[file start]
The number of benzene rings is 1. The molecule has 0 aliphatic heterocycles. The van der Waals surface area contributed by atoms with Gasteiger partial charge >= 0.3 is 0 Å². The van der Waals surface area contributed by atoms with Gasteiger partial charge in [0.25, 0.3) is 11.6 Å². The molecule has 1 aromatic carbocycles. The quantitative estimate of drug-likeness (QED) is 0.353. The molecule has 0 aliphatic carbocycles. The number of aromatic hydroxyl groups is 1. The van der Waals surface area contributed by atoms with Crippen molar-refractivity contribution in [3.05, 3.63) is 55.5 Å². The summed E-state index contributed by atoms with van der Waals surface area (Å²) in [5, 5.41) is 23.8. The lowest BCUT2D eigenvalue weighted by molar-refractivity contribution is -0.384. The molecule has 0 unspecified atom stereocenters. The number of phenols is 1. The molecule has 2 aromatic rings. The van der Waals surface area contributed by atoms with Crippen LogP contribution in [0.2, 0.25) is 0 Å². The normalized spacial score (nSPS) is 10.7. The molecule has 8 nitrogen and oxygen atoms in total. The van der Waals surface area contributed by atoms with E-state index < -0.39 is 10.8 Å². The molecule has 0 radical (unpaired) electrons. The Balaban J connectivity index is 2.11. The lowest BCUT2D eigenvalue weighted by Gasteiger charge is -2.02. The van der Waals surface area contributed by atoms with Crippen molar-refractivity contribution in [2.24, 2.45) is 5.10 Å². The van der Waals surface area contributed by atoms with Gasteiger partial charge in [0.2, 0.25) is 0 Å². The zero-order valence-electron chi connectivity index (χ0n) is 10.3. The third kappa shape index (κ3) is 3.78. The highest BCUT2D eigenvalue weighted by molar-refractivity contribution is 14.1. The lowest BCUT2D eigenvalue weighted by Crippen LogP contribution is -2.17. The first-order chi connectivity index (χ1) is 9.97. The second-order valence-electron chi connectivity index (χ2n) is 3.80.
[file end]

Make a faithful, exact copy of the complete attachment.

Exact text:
The number of benzene rings is 1. The molecule has 0 aliphatic heterocycles. The van der Waals surface area contributed by atoms with Gasteiger partial charge >= 0.3 is 0 Å². The van der Waals surface area contributed by atoms with Gasteiger partial charge in [0.25, 0.3) is 11.6 Å². The molecule has 1 aromatic carbocycles. The quantitative estimate of drug-likeness (QED) is 0.353. The molecule has 0 aliphatic carbocycles. The number of aromatic hydroxyl groups is 1. The van der Waals surface area contributed by atoms with Crippen molar-refractivity contribution in [3.05, 3.63) is 55.5 Å². The summed E-state index contributed by atoms with van der Waals surface area (Å²) in [5, 5.41) is 23.8. The lowest BCUT2D eigenvalue weighted by molar-refractivity contribution is -0.384. The molecule has 0 unspecified atom stereocenters. The number of phenols is 1. The molecule has 2 aromatic rings. The van der Waals surface area contributed by atoms with Crippen LogP contribution in [0.2, 0.25) is 0 Å². The normalized spacial score (nSPS) is 10.7. The molecule has 8 nitrogen and oxygen atoms in total. The van der Waals surface area contributed by atoms with E-state index < -0.39 is 10.8 Å². The molecule has 0 radical (unpaired) electrons. The Balaban J connectivity index is 2.11. The lowest BCUT2D eigenvalue weighted by Gasteiger charge is -2.02. The van der Waals surface area contributed by atoms with Crippen molar-refractivity contribution in [2.24, 2.45) is 5.10 Å². The van der Waals surface area contributed by atoms with Gasteiger partial charge in [0.2, 0.25) is 0 Å². The zero-order valence-electron chi connectivity index (χ0n) is 10.3. The third kappa shape index (κ3) is 3.78. The highest BCUT2D eigenvalue weighted by molar-refractivity contribution is 14.1. The lowest BCUT2D eigenvalue weighted by Crippen LogP contribution is -2.17. The first-order chi connectivity index (χ1) is 9.97. The second-order valence-electron chi connectivity index (χ2n) is 3.80.